A Lib Dem policy paper, ‘Preparing the Ground: Stimulating Growth in the Digital Economy’, recently published, argues that sections 17 and 18 of the DEA should be repealed. The other copyright provisions should not be commenced until it has been demonstrated that they are necessary and effective.
The paper advocates criminal prosecution of pirates rather than civil litigation. Piracy is a form of theft, it says. Since there is already legislation on theft, there is no reason why digital offenders should not be prosecuted under the criminal law in the same way as those who steal tangible goods. (Legally accurate, I would say, though not everyone would agree.) The paper frowns on rights-holders pursuing individuals ‘aggressively’. Instead they should put their efforts into education to tackle the culture of piracy. Labour, it says, focused on reducing piracy by ‘authoritarian means’. So civil litigation is ‘authoritarian’, while criminal prosecution is not? Rights-holders will be delighted to find the burden of dealing with illegal file-sharing being taken over by the police. Perhaps the Anti-looting Squad can take this on?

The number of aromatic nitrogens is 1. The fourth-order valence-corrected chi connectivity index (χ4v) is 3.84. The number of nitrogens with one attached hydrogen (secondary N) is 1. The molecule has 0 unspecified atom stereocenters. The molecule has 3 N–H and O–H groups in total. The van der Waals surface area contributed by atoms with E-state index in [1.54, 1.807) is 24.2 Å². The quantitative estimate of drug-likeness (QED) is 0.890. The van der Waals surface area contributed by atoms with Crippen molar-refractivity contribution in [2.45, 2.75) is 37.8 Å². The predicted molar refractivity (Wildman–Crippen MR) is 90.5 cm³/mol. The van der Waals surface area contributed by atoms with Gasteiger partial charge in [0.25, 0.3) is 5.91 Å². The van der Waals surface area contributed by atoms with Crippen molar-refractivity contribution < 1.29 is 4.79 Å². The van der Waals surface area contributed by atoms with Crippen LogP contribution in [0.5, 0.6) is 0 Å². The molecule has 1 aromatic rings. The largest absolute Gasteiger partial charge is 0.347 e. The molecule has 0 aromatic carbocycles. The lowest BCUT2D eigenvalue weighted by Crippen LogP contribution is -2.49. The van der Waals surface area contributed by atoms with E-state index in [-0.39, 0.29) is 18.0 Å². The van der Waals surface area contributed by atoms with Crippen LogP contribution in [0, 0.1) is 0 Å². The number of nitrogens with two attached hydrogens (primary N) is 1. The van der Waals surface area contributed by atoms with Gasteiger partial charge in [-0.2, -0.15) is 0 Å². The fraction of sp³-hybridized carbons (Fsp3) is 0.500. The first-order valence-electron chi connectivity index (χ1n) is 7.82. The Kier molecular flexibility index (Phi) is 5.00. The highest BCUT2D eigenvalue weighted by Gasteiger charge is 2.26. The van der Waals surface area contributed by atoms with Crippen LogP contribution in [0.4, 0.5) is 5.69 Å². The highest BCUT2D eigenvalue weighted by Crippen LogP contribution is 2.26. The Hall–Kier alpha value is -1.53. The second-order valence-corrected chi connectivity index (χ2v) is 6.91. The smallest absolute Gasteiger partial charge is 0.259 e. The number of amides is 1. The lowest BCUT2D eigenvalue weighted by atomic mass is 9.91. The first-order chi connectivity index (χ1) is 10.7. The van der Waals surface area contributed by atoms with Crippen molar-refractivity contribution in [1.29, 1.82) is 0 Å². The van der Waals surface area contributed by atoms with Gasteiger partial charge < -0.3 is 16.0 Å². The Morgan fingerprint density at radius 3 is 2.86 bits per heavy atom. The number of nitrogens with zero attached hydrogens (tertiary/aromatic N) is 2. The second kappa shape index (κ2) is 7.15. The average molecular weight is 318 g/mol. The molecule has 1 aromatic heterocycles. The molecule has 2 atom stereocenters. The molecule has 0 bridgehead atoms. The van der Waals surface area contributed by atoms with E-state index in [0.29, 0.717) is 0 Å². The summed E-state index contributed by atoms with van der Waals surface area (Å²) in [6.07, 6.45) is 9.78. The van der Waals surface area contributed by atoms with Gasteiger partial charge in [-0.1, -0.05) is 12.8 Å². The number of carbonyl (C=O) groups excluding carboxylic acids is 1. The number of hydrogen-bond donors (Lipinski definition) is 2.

‘While it is difficult to “compete with free”, an essential part of any solution has to be to improve the quality of services provided legitimately,’ the paper predictably opines. Since most piracy is of hit songs and movies that are readily available, that box has already been well and truly ticked.
‘We are concerned about sites that sell material without having the right to do so, and would work with the advertisers on such sites, and the credit card companies, to cut off their sources of funding and reduce this harm.’ Not sure they’ve thought this one through.